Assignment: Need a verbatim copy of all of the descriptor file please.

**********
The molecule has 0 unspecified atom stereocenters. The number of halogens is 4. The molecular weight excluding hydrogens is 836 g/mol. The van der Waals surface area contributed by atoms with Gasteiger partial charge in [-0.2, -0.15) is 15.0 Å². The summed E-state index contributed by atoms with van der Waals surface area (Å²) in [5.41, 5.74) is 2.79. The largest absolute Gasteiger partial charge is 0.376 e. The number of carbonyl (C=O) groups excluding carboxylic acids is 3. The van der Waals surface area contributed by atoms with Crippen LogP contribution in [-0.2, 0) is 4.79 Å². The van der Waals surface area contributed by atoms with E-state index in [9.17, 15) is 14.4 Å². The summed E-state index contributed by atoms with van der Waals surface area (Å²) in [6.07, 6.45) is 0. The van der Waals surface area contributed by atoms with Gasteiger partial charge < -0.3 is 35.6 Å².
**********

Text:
The molecule has 0 unspecified atom stereocenters. The number of halogens is 4. The molecular weight excluding hydrogens is 836 g/mol. The van der Waals surface area contributed by atoms with Gasteiger partial charge in [-0.2, -0.15) is 15.0 Å². The summed E-state index contributed by atoms with van der Waals surface area (Å²) in [5.41, 5.74) is 2.79. The largest absolute Gasteiger partial charge is 0.376 e. The number of carbonyl (C=O) groups excluding carboxylic acids is 3. The van der Waals surface area contributed by atoms with Crippen LogP contribution in [-0.2, 0) is 4.79 Å². The van der Waals surface area contributed by atoms with E-state index in [9.17, 15) is 14.4 Å². The summed E-state index contributed by atoms with van der Waals surface area (Å²) in [6.07, 6.45) is 0. The van der Waals surface area contributed by atoms with Gasteiger partial charge < -0.3 is 35.6 Å².